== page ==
“We’ll continue protesting because we’re in a situation of feeling totally powerless,” she said.
Ms Pickering said her group was happy to discuss ways of managing wild horse numbers, but would oppose any attempt to wipe them out.
“We do have a problem with managing to extinction,” she said.
Victorian National Parks Association spokesman Phil Ingamells said hard-hooved animals did terrible damage to sensitive plants and animals in alpine areas.
“They’re quite precious ecosystems. They can’t exist anywhere else, but the horses can,” he said.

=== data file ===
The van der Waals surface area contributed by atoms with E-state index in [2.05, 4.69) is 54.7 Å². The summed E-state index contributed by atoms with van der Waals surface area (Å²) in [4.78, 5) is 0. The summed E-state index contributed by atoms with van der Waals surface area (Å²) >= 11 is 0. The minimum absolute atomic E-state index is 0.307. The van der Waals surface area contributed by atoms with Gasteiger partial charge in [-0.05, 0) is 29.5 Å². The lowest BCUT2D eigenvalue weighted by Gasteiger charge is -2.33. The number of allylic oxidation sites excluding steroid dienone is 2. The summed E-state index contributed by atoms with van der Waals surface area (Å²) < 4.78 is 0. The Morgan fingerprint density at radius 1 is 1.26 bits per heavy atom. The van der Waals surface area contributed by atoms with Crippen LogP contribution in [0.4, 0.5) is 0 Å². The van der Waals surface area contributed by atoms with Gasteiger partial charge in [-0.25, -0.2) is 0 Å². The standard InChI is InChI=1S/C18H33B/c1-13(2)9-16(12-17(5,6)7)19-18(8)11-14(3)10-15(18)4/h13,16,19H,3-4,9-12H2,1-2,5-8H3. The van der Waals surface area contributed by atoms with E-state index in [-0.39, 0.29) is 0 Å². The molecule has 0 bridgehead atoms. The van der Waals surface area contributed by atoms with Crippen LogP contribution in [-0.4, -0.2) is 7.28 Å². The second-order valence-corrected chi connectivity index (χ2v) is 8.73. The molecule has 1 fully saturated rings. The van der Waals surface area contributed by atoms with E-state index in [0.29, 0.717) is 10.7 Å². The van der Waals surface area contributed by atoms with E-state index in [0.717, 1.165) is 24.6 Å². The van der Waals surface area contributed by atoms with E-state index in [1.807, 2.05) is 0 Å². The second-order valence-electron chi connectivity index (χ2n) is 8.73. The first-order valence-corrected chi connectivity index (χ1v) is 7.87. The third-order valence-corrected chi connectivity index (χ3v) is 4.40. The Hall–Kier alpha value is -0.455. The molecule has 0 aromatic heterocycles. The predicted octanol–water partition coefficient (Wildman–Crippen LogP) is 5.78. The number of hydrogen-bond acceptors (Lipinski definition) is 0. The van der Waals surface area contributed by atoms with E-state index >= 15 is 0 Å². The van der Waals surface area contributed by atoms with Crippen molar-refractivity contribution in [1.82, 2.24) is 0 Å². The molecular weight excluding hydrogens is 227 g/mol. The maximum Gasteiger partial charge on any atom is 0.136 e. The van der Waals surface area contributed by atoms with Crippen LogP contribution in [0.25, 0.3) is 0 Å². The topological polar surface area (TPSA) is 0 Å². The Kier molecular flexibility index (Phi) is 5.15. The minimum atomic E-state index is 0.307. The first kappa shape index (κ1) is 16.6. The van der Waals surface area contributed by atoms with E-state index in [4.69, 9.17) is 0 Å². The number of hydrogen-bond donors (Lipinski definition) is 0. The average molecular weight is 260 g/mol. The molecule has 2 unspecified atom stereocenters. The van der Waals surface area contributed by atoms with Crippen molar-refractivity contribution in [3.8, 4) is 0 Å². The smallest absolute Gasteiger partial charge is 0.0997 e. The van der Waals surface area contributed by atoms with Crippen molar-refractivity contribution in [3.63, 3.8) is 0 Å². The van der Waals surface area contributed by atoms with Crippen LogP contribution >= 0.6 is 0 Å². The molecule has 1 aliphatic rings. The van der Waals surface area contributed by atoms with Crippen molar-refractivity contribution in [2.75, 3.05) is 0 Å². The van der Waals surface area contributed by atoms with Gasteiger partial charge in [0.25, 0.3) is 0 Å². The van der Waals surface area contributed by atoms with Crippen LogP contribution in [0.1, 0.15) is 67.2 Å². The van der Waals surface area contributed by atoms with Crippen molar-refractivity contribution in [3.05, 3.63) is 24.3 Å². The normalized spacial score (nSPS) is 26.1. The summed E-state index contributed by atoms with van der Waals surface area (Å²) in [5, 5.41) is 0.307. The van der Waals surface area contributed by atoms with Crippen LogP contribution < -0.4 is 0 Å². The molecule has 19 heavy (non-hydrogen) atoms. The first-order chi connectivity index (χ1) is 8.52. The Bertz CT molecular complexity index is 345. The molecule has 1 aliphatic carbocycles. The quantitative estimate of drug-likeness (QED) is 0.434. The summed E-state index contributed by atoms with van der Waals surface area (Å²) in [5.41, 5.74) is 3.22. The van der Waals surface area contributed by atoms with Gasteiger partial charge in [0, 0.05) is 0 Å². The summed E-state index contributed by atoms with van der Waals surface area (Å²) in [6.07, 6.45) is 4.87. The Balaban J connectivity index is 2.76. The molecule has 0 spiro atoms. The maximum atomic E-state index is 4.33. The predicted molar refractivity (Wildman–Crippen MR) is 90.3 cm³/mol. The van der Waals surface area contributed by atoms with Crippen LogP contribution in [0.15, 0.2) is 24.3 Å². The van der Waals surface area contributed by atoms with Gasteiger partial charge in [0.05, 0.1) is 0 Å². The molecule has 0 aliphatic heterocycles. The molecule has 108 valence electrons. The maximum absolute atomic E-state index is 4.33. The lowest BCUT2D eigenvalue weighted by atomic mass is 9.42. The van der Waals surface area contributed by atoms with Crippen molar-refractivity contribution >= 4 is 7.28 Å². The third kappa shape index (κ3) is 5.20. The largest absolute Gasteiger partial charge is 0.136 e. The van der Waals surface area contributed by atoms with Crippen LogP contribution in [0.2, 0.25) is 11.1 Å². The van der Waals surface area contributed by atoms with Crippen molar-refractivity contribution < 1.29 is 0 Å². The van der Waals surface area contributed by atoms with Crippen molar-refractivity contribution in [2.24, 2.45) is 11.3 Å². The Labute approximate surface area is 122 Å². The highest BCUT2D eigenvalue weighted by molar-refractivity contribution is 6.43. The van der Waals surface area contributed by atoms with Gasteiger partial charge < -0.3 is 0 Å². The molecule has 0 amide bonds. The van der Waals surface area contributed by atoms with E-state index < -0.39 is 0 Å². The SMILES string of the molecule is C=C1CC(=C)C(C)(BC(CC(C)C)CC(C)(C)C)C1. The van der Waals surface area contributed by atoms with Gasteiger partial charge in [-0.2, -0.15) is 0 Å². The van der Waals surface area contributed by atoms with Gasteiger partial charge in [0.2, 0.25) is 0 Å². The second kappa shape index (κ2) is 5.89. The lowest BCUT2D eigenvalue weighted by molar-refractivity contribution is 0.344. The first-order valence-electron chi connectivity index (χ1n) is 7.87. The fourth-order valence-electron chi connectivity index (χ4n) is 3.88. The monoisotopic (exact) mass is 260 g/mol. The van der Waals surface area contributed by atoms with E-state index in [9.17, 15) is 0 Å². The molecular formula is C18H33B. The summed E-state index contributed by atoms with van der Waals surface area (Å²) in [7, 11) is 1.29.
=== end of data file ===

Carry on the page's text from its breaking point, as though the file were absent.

A survey by the Australian Alps National Parks Co-operative Management Program found the feral horse population had surpassed 25,000 in the Australian Alps in 2019.
But the Australian Brumby Alliance disputes these figures and has called for a recount, arguing the summer’s bushfires would have killed many horses.
The Victorian opposition has flagged its intention to join the fight, with Liberal MP Wendy Lovell confirming she would move a motion in State Parliament to halt the “broadscale shooting” of brumbies.
She said shooting as a means of controlling the feral horse population should be ruled out and other techniques such as trapping and rehoming used instead.